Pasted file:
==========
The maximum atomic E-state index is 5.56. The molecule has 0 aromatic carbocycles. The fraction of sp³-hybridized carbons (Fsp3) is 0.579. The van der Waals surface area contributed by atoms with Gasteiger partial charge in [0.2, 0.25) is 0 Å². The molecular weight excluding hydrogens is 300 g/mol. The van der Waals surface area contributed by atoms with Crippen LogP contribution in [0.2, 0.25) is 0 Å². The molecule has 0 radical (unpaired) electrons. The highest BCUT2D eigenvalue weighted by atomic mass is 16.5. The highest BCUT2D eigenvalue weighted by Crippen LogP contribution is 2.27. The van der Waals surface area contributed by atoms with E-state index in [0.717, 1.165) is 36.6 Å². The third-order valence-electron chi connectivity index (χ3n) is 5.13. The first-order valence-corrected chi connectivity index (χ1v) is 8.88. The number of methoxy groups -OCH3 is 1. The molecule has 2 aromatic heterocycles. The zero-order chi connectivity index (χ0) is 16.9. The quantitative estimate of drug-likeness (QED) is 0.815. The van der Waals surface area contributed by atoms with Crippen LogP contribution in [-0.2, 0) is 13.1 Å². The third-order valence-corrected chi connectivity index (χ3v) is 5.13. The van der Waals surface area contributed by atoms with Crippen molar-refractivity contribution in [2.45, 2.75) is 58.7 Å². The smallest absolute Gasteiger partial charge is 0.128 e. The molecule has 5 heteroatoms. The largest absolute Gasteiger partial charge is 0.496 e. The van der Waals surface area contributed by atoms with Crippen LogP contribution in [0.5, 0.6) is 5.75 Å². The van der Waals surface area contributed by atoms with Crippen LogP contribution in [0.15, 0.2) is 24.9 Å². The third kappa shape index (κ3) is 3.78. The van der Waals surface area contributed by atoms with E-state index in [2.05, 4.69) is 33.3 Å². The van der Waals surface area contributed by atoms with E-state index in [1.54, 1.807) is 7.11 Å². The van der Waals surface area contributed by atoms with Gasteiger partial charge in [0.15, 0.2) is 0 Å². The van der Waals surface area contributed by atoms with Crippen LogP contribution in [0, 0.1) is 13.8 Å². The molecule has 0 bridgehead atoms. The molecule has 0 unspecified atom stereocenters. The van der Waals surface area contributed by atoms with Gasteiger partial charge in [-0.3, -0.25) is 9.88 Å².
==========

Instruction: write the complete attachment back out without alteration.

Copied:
The maximum atomic E-state index is 5.56. The molecule has 0 aromatic carbocycles. The fraction of sp³-hybridized carbons (Fsp3) is 0.579. The van der Waals surface area contributed by atoms with Gasteiger partial charge in [0.2, 0.25) is 0 Å². The molecular weight excluding hydrogens is 300 g/mol. The van der Waals surface area contributed by atoms with Crippen LogP contribution in [0.2, 0.25) is 0 Å². The molecule has 0 radical (unpaired) electrons. The highest BCUT2D eigenvalue weighted by atomic mass is 16.5. The highest BCUT2D eigenvalue weighted by Crippen LogP contribution is 2.27. The van der Waals surface area contributed by atoms with E-state index in [0.717, 1.165) is 36.6 Å². The third-order valence-electron chi connectivity index (χ3n) is 5.13. The first-order valence-corrected chi connectivity index (χ1v) is 8.88. The number of methoxy groups -OCH3 is 1. The molecule has 2 aromatic heterocycles. The zero-order chi connectivity index (χ0) is 16.9. The quantitative estimate of drug-likeness (QED) is 0.815. The van der Waals surface area contributed by atoms with Crippen LogP contribution in [-0.2, 0) is 13.1 Å². The third-order valence-corrected chi connectivity index (χ3v) is 5.13. The van der Waals surface area contributed by atoms with Crippen molar-refractivity contribution in [2.45, 2.75) is 58.7 Å². The smallest absolute Gasteiger partial charge is 0.128 e. The molecule has 5 heteroatoms. The largest absolute Gasteiger partial charge is 0.496 e. The van der Waals surface area contributed by atoms with Crippen LogP contribution in [0.5, 0.6) is 5.75 Å². The van der Waals surface area contributed by atoms with Crippen LogP contribution in [0.15, 0.2) is 24.9 Å². The third kappa shape index (κ3) is 3.78. The van der Waals surface area contributed by atoms with E-state index in [2.05, 4.69) is 33.3 Å². The van der Waals surface area contributed by atoms with E-state index in [1.54, 1.807) is 7.11 Å². The van der Waals surface area contributed by atoms with Gasteiger partial charge in [0.15, 0.2) is 0 Å². The van der Waals surface area contributed by atoms with Crippen LogP contribution in [0, 0.1) is 13.8 Å². The molecule has 0 bridgehead atoms. The molecule has 0 unspecified atom stereocenters. The van der Waals surface area contributed by atoms with Gasteiger partial charge in [-0.3, -0.25) is 9.88 Å².